On the Possible Shamness of Academic Conferences

Two hours earlier, I presented a paper called “On the Possible Shamness of Academic Conferences” in the beautiful, exoticized islands of the Philippines. I arrived at the conference just hours before the start of the program and after watching all the carbon emissions from the airplane I rode in going here (the experience reminded me of this. I am from the unknown island of Untied Dingcome.

Just after my presentation, I thought of the possible shamness of academic conferences, precisely the title of my paper. Before finally deciding to attend this conference, I had to think not twice but tries—that is, for grammatical purposes, I had to try to swallow my heart and think about the event as an opportunity to meet and listen to people, see a new place, secure a prestigious certificate, taste exotic food and pray that really meaningful conversations will transpire.

I guess I was rattled inside. This is when I resorted to reviewing encouraging messages from my senior classmates. These encouraging messages, ironically, talk about academic conferences in not-so-encouraging terms. That is what made these reminders lovely and spiriting for me!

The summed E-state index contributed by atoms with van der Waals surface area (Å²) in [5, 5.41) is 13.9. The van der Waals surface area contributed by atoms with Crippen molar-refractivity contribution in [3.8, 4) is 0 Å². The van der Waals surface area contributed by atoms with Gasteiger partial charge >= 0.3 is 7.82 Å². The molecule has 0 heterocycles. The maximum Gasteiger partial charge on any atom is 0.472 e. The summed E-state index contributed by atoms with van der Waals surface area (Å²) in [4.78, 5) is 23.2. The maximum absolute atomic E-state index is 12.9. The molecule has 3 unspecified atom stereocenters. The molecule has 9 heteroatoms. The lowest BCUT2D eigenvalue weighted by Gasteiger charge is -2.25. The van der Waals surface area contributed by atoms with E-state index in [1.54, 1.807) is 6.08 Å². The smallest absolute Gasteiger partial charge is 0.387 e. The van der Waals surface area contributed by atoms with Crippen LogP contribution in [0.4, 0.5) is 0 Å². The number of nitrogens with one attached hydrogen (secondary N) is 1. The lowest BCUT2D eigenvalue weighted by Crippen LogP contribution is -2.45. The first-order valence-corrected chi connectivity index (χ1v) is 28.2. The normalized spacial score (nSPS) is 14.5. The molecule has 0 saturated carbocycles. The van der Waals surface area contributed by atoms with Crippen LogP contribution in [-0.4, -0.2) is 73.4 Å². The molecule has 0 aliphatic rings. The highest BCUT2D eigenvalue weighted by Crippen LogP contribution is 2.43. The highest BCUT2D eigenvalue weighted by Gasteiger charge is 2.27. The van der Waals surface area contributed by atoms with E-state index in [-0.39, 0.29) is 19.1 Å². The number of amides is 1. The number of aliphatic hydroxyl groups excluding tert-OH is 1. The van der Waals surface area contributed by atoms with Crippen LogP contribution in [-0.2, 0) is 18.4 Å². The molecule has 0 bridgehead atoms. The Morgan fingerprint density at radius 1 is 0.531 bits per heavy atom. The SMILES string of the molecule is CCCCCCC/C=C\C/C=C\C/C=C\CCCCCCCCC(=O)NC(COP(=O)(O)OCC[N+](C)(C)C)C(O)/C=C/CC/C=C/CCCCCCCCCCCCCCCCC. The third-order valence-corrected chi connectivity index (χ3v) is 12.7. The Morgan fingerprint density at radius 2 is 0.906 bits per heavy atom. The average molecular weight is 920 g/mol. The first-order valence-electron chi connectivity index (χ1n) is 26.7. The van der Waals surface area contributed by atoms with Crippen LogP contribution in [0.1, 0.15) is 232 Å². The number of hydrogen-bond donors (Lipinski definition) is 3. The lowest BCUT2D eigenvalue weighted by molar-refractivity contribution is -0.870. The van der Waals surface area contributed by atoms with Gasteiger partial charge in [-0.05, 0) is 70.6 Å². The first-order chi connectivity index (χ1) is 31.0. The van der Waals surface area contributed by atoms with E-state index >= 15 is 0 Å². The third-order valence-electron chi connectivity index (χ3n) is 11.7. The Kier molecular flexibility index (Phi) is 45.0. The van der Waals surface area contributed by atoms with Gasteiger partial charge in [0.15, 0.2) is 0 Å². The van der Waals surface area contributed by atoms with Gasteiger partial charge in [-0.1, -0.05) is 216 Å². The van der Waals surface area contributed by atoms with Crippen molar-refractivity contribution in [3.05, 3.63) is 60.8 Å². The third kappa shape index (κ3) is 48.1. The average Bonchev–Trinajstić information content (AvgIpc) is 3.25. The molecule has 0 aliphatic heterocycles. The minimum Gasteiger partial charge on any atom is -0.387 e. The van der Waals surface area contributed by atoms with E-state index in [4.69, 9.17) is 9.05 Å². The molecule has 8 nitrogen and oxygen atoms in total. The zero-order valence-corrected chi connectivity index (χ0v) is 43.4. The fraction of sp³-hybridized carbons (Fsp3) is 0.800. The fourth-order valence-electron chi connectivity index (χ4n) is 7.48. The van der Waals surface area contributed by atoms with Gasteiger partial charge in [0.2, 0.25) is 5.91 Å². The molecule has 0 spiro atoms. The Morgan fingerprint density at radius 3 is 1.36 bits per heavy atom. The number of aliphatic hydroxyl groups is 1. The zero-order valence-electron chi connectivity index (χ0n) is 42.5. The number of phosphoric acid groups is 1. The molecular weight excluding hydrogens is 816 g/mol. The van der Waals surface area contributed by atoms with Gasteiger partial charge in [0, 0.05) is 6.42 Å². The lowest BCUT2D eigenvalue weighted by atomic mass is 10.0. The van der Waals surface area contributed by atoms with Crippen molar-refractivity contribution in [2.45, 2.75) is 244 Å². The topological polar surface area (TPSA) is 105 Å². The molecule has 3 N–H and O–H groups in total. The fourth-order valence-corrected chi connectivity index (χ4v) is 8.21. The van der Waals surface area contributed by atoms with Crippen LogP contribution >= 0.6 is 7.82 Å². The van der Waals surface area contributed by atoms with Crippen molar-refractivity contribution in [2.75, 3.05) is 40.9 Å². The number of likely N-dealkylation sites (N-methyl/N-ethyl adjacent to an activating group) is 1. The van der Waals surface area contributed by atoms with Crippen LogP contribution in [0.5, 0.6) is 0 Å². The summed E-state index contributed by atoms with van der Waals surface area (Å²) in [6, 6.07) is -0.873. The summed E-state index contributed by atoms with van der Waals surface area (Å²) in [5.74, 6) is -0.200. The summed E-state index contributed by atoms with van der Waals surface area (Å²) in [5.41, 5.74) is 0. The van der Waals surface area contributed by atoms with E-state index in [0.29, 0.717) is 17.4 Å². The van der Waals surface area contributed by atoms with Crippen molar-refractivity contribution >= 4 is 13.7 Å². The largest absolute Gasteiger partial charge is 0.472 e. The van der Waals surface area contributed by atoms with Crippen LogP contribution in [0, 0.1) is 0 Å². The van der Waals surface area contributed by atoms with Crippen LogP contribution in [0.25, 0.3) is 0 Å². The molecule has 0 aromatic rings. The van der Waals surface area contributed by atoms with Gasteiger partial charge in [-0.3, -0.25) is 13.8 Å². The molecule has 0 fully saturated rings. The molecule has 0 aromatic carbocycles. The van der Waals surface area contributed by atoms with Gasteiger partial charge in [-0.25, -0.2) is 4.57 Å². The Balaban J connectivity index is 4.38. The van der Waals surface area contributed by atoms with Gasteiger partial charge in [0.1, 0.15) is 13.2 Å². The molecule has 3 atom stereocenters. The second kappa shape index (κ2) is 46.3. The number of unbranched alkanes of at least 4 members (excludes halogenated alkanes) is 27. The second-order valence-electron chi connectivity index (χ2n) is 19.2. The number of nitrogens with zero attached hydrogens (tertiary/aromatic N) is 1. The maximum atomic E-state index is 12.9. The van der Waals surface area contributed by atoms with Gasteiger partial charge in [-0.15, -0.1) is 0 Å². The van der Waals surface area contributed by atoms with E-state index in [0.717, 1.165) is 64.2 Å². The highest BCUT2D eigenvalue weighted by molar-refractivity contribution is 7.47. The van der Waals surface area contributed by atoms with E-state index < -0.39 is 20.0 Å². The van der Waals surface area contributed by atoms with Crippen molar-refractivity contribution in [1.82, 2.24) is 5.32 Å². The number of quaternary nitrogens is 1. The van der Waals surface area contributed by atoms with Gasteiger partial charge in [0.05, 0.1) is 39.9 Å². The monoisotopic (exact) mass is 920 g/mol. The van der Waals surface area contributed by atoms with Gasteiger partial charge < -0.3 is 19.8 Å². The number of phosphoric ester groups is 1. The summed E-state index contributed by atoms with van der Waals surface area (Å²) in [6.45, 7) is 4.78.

(One described “a lot of [conferences as] sham” while another is more particularly indicting, using words like “self-serving academics” to refer to the london pips)

Empty Chairs


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Kurosawa and Apostol on Madness

In our cultural tomes, not a few times has madness been extolled, turned on its head, made majestic:

In “The Revolution According to Raymundo Mata,” the titular character said that “every city had the capacity for novelty if only you looked at it through foolish eyes.”

In “Ran,” this:


Damned these drawls, only made to be seen.

Now’s time to get crazy and know it

Chantal and Jean-Marc with Jesse and Celine with Franz and Odile, or, Kundera with Linklater and Godard

Jean-Marc: Everything changed when I met you. Not because my little jobs became more exciting. But because everything that happens around me I turn into fodder for our conversations.

Chantal: We could talk about other things!

Jean-Marc: Two people in love, alone, isolated from the world, that’s very beautiful. But what would they nourish their intimate talk with? However contemptible the world may be, they still need to be able to talk together.

Maybe before their fallout with their director, Celine and Jesse were able to have one last conversation, albeit a shorter one.

Chantal: They could be silent.

Jean-Marc: Like those two, at the next table?

Jean-Marc laughed.

Jean-Marc: Oh, no, no love can survive muteness.

But, via Godard, Franz, Odile and Arthur were able to survive muteness.

This first post for 2014 announces its being the first post this 2014

This first post for 2014 announces its being the first post this 2014.

This is the blog’s first post for 2014 which will announce that this post is the first post this 2014.

This is the blog’s first post this 2014 which just announced that this post is the first post of 2014.

This is ab out this which is about this.
This is about this which is about this.